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Health, Resilience, and the Added Value of the Human Security Approach: Achieving the SDGs


Launch Seminars: New York | Washington DC


Background

Since 2007, JCIE has been carrying out the “Global Health and Human Security Program,” which has included a wide range of research, outreach, and advocacy initiatives. As part of that program JCIE and the Pan American Health Organization/World Health Organization (PAHO/WHO) have collaborated on a project to analyze case studies of how the human security approach is being implemented on the ground and how it can contribute to broader goals of health, resilience, and development. The project resulted in a report, Health, Resilience, and Human Security: Moving Toward Health for All. The findings are being shared broadly with policymakers and practitioners in the field through two seminars, one in New York and one in Washington DC.





Health, Resilience, and Human Security: Achieving the SDGs

NY Seminar
Venue: UN Secretariat Building, Conference Room 6
Date & Time: Monday, May 2, 16:30–18:00, followed by reception 18:00–19:00
Organizers: Japan Center for International Exchange (JCIE), UN Human Security Unit
Pan American Health Organization/World Health Organization (PAHO/WHO)
Speakers
Yukio Takasu Special Adviser to the UN Secretary-General on Human Security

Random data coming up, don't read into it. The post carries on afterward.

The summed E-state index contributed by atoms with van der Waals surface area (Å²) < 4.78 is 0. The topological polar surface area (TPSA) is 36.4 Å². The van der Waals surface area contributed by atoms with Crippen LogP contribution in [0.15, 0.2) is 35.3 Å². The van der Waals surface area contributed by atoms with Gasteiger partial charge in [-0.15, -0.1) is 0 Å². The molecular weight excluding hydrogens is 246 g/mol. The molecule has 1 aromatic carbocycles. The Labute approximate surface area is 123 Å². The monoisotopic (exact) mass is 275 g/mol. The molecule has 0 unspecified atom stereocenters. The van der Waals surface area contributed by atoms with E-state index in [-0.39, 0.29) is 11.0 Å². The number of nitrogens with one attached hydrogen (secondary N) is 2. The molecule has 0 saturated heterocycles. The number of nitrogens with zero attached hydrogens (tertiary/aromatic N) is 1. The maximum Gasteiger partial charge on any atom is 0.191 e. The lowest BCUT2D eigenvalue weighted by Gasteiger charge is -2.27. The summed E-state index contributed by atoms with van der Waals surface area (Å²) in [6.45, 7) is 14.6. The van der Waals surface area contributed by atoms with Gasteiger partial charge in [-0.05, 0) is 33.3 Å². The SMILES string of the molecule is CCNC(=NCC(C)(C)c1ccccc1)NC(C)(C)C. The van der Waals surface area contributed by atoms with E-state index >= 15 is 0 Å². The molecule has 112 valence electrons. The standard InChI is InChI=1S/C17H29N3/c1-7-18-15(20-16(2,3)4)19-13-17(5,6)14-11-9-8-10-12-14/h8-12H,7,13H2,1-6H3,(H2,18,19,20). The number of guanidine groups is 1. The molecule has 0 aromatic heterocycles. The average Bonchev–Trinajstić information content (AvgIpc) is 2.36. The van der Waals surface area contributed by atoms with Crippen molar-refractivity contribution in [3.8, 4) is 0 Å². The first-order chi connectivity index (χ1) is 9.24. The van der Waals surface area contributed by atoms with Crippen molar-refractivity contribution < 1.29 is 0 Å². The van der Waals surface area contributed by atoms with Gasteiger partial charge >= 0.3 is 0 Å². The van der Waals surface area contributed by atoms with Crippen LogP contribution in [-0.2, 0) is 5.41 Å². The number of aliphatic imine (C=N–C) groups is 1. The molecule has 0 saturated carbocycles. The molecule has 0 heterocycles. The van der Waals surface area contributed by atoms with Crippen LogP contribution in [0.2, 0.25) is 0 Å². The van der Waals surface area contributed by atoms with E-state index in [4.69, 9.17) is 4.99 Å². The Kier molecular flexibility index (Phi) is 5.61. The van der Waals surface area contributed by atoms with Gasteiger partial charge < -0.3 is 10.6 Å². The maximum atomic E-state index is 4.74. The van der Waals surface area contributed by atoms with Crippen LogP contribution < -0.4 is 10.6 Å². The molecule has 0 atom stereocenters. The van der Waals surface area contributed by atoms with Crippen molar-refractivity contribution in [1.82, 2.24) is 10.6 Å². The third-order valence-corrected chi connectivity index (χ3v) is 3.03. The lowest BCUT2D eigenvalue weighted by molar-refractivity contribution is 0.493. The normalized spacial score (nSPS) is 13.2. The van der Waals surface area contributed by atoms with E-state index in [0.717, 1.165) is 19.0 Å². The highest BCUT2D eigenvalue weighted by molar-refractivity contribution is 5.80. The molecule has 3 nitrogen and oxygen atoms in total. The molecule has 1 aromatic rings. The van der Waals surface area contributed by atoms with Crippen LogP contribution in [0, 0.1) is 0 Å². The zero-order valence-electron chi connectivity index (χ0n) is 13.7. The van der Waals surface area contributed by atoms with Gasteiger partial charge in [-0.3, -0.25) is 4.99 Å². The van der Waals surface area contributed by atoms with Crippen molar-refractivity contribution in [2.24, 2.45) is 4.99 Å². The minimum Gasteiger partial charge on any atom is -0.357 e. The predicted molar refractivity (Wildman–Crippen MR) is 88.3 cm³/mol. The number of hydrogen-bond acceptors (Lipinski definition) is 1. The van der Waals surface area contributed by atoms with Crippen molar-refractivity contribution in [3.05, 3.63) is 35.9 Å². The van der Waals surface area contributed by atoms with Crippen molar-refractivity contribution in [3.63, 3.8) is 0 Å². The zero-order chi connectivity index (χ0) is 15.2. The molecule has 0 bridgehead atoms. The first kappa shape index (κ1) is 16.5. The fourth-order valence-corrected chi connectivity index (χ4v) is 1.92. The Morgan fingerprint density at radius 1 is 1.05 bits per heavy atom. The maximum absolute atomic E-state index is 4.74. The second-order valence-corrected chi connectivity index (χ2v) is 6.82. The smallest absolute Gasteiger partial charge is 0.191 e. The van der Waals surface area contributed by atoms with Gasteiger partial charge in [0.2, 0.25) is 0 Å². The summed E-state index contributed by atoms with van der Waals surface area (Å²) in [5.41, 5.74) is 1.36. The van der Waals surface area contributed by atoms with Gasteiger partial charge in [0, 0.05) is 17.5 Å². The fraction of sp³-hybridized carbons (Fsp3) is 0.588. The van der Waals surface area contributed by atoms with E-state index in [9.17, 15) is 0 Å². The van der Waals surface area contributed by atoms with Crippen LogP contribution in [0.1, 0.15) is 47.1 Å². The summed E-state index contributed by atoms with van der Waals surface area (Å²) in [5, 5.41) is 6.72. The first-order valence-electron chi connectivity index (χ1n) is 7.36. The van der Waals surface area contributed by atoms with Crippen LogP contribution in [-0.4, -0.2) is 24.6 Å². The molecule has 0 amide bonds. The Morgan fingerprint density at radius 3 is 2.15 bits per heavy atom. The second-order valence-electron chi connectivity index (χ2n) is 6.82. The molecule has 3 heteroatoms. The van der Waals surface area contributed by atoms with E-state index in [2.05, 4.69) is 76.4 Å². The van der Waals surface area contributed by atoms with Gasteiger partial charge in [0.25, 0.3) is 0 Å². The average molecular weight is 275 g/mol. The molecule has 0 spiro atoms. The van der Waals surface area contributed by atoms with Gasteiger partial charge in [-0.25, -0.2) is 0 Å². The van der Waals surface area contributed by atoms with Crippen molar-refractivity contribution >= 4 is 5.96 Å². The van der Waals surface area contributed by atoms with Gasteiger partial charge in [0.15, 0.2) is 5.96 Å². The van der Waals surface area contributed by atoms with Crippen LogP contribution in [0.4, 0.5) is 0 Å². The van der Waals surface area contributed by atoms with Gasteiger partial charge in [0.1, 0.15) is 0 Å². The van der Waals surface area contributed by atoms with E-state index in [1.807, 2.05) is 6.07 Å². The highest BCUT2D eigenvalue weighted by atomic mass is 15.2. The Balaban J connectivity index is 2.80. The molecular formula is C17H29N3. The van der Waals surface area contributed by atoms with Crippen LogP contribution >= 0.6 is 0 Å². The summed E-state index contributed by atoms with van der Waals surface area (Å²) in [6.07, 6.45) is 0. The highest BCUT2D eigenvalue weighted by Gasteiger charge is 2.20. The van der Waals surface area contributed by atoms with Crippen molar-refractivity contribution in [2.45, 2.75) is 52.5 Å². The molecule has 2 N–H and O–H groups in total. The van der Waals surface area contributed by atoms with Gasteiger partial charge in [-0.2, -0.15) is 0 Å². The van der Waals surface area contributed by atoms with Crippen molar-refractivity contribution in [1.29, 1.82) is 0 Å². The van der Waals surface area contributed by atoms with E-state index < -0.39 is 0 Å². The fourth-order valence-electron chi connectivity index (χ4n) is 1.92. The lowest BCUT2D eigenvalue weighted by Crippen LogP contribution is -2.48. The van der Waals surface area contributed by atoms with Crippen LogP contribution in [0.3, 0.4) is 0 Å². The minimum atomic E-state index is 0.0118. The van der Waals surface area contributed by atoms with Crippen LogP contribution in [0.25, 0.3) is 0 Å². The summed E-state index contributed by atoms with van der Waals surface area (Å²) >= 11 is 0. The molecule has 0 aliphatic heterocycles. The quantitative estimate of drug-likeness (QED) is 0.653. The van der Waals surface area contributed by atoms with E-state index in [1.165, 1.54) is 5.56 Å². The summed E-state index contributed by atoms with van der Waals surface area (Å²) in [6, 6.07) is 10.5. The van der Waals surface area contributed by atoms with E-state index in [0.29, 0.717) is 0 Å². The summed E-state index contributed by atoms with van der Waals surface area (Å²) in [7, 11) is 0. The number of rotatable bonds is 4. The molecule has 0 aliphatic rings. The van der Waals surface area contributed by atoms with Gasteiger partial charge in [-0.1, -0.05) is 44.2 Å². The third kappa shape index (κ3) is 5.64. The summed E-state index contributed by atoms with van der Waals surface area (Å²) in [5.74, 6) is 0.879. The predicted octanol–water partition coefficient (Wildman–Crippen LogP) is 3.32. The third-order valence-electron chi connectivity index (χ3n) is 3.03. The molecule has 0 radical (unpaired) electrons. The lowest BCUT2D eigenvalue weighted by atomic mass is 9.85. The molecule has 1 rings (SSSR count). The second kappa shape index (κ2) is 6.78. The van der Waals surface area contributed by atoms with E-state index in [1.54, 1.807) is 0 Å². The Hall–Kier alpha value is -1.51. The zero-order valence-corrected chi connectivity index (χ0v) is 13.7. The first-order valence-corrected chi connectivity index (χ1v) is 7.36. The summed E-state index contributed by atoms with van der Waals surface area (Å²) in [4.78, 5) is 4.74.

Keizo Takemi Member, House of Councillors, National Diet of Japan; Senior Fellow, JCIE
Joy Phumaphi Executive Secretary, African Leaders Malaria Alliance (ALMA); former Minister of Health, Botswana
Susan Hubbard Senior Associate, JCIE/USA
Marcelo Korc Advisor, PAHO/WHO
DC Seminar
Venue: PAHO/WHO
Date & Time: Thursday, May 5, 16:00–17:30
Organizers: Japan Center for International Exchange (JCIE),
Pan American Health Organization/World Health Organization (PAHO/WHO)
Speakers
Carissa Etienne Director, PAHO/WHO
Keizo Takemi Member, House of Councillors, National Diet of Japan; Senior Fellow, JCIE
Susan Hubbard Senior Associate, JCIE/USA
Marcelo Korc Advisor, PAHO/WHO
Edna Yolani Bates Secretary of Health, Honduras
Taylor Seybolt Director, Ford Institute for Human Security, University of Pittsburgh
Kira Fortune Advisor, Determinants of Health, PAHO/WHO





As the international community’s development agenda transitions from the era of the Millennium Development Goals (MDGs) to that of the Sustainable Development Goals (SDGs) and the 2030 Agenda, the time is ripe to revisit human security and explore its practical implications for the new development agenda. Echoing human security principles, the 2030 Agenda emphasizes a “world free of poverty, hunger, disease and want…free of fear and violence…with equitable and universal access to quality education, health care and social protection.” It calls for development strategies that result in more resilient societies where people are safe from chronic threats such as ill health, abject poverty, hunger, disease, violence, and repression, and are protected from sudden and hurtful disruptions in their daily lives.